wake up and kill coverDirector: Carlo Lizzani
Script: Ugo Pirro & Carlo Lizzani
Cast: Robert Hoffman, Lisa Gastoni, Gian Maria Volonte, Claudio Camaso, Renato Nicolai
Running time: 124 minutes
Year: 1966
Certificate: 15

Essentially an Italian version of ‘Bonnie and Clyde’, Wake Up and Kill sees Luciano chatting up nightclub singer Candida and taking her out on a number of ever increasingly wild dates. Initially he doesn’t tell her that he’s a petty criminal, but when his interests start to extend to more profitable robberies he obviously has to come clean, but that doesn’t seem to put old Candida off. The two lovers seem to thrive on a rather tempestuous relationship, which seems to involve Luciano getting angry a lot and beating her up. Rather than such actions pushing her away from this abusive partner, this behaviour seems to make Candida think that he’s just being passionate over their love affair and we soon realise that this is all going to end in tears…

In fact Luciano, apart from being somewhat suave and good-looking, is not really good boyfriend material at all, and he not only takes over his partner’s career – becoming very controlling – he also seems to put her down a fair bit with comments like: ‘You’re only a woman!’

Rather weirdly the two get married, after he first promises to change his ways, but all marriage seems to do is to encourage him to change his modus operandi and take bigger risks, and he starts to use an axe during his hit and run robberies!

Candida, like so many women, seems to be good at ‘picking ‘em’ since her previous boyfriend, Franko – another dodgy type – refuses to take ‘No’ for an answer one day and tries to rape her. She’s kind of rescued by another gangster, who later tells her new hubby that she was ‘with’ Franko, which incenses Luciano so much that he feels justified in beating his wife up. Nice guy!

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Luciano’s habit of getting involved in bigger jobs finally leads him to being caught; the police being assisted by his wife since she wants to help him to reform. However, the police manage to lose the ‘happy’ couple and they go on the run until… well, you’ll just have to watch the film to find out, won’t you…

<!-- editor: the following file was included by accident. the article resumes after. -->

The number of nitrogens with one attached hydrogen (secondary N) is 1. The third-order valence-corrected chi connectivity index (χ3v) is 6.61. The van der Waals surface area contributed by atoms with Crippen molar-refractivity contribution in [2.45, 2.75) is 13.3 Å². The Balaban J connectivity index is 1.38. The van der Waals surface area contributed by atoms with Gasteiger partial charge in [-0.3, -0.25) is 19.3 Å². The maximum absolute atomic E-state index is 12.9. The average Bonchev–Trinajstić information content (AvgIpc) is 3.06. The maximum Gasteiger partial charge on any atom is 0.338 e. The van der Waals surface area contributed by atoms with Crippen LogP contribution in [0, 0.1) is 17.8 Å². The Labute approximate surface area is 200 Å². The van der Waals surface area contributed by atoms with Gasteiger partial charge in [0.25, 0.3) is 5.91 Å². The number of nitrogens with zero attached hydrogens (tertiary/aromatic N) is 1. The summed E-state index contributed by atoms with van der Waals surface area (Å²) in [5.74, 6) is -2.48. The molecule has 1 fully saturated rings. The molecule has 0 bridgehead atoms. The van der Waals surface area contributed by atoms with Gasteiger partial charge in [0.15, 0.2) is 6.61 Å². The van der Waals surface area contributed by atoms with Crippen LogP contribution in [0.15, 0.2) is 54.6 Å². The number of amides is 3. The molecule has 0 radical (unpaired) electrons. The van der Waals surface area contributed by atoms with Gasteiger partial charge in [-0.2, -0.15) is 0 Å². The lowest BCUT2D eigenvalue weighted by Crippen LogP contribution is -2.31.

Reality is often stranger than fiction, and so it turns out here, since this is all based on a true story. Wake Up and Kill is basically a rather f**ked up love story between two people who should really not have been together. This is probably geared more to ‘true crime’ fans than for lovers of Italian crime dramas, but it’s still pretty engaging and, with some great locations and lots of vibrant colours, it’s certainly nice to watch.

The acting is good, particularly Lisa Gastoni, and Milan has seldom looked so cool, helped enormously by a memorable film score by Ennio Morricone. It’s also of interest from a social history point of view – this all happened back in the day when you could take a bag of weapons and stolen stuff onto a plane without being stopped!

There are a few short action sequences, but the main reason to watch the film is for the human drama and for the travelogue footage of places like Amsterdam, Rome and Milan during the mid-sixties when this film was shot.

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One thing of note, which I thought was mildly amusing, was the fact that one of the police inspectors in the movie was called Inspector Mark Kermode – remind you of anyone?

Arrow Video are distributing Wake Up and Kill on Blu-ray and on DVD. Special features include the English language version and a version with extra narration. There is also a theatrical trailer (1.18 mins).

Wake Up and Kill
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About The Author

Justin Richards is a journalist by day and a scriptwriter by night. His work has appeared in the darker recesses of the internet and in various niche publications including ITNOW, The Darkside, Is it Uncut?, Impact and Deranged. When he’s not sitting hunched over a sticky, crumb-laden keyboard he’s paying good money to have people in pyjamas try and kick him repeatedly in the face.

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